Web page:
Embracing Culture Shock to Build Resilience, Responsiveness & Connection

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Advance Praise for ETHNOWISE

“Kimball draws on a rich spectrum of sources to disclose the bona fide intersections of anthropology, psychology, literature, contemporary culture and everyday life experience. The result is a useful—and amusing—collection of insights about human relations in our rapidly changing world. This book is a special treat to read. Moreover, it will inspire reflections on your own multi-cultural encounters—as it should.”
Richard Borden
Author of Ecology and Experience: Reflections from a Human Ecological Perspective

“What does it mean to know oneself as a cultural being? That fundamental question animates Michael Kimball’s wonderful new book. Cultural misunderstanding and its attendant suffering is an interdisciplinary problem. Kimball brings some of the best of anthropology, mindfulness and neuroscience to bear on this conundrum. We discover that appreciating the peculiarity of everything that seems ‘natural’ affords a basis for tolerance, cultural appreciation and ultimately, self-understanding.”
Matthew Brensilver
Mindful Schools & UCLA Mindful Awareness Research Center

“At a moment when the global tide of fear of the unknown is on a steep rise and social cohesion eroding, Michael Kimball’s book Ethnowise is a timely and thoughtful contribution. Through captivating mini-case studies and illustrative scenarios taken from an incredible array of fields including sociology, psychology, literature, philosophy and lived experience he takes the reader on an exploratory journey of how our instincts and perspectives of the world drive our interpersonal scripts. By deconstructing the concentric circles of the ‘I’ and contextualizing it in the bigger picture of our families, communities and cultures the reader is challenged to examine our biases, stereotypes and narratives and then encouraged in a nonjudgmental but provocative way to really think about how each of us, through increased mindfulness, could get just a little bit more ‘ethnowise.’”
Waidehi Gokhale
CEO, Soliya

Ethnowise is an educational and enlightening look at the way our cultural biases create discord and ‘culture shock’ any time we confront difference in our lives. Kimball’s delightful use of storytelling makes the book fun to read and brings his concepts to life. An important book for our times, Ethnowise offers a path towards greater understanding and connection across cultures.”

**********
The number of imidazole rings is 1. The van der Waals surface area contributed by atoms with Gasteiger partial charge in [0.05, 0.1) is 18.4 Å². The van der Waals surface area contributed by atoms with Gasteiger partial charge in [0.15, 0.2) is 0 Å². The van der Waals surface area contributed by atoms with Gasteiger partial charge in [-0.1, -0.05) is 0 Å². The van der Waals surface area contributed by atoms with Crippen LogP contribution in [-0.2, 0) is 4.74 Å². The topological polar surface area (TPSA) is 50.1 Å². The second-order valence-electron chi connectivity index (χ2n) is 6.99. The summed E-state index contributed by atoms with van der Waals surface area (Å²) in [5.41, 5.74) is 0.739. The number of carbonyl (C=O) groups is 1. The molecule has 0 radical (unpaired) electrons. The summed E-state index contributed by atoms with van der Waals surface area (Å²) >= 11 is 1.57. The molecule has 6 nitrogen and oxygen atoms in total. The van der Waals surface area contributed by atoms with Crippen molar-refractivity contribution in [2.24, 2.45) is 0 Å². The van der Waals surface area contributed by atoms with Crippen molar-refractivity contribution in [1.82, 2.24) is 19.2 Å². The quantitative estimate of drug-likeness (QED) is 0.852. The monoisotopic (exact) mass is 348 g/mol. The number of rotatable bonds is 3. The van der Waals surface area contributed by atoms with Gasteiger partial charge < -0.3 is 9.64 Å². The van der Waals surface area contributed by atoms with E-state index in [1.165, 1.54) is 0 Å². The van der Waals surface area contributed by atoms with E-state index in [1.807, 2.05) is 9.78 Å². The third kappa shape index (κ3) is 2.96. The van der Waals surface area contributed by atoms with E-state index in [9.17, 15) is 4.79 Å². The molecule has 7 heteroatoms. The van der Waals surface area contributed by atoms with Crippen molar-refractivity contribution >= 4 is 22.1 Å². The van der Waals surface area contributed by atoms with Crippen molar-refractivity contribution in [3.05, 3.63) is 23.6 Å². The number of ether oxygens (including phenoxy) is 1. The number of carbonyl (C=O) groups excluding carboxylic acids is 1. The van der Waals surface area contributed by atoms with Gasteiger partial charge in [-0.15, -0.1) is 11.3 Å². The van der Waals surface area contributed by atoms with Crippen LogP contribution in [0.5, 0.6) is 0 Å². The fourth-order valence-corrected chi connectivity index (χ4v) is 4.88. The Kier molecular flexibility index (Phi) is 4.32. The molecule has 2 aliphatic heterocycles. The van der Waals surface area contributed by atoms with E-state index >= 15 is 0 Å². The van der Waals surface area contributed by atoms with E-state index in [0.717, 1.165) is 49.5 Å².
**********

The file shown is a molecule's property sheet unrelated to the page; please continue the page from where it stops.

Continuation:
Holly Rogers
Author of The Mindful Twenty-Something: Life Skills to Handle Stress…and Everything Else

Forthcoming book!

There are three things you need to know about culture. Here’s the first thing: You’re unwittingly trapped in a cultural matrix – a virtual world generated by your brain in concert with other human brains. Here’s the second thing: As long as your cultural matrix is similar to those around you, you won’t know it’s a simulation. It will look and feel to you like the real world. Until that is, you collide with a different matrix. This leads to the third thing: You can actually use the shock of that collision to improve yourself, your relationships, and maybe even your world.

The signs of culture shock are everywhere these days—on social media, between nations and groups, in our streets and homes. Culture shock hurts because it feels like a threat—either a realistic threat to your life or livelihood or a symbolic threat to your own or your group’s cherished worldviews and ways of life. What’s more, because it hurts, we naturally resist it. This leads to confusion, conflict, and often deep regret.

But what if it doesn’t have to be that way? What if it turns out that, counter-intuitively, you’re actually safer and better off learning to embrace culture shock rather than avoid it? In this book, anthropologist Michael J. Kimball charts this path with a set of engaging principles and techniques rooted in anthropology, neuroscience, cultural psychology and mindfulness studies. With these in hand, you’ll learn to disrupt your habitual reactions to the unfamiliar, grow your resilience to cultural discomfort, and transform culture shock into connection. In other words, you’ll be on your way to being ethnowise.


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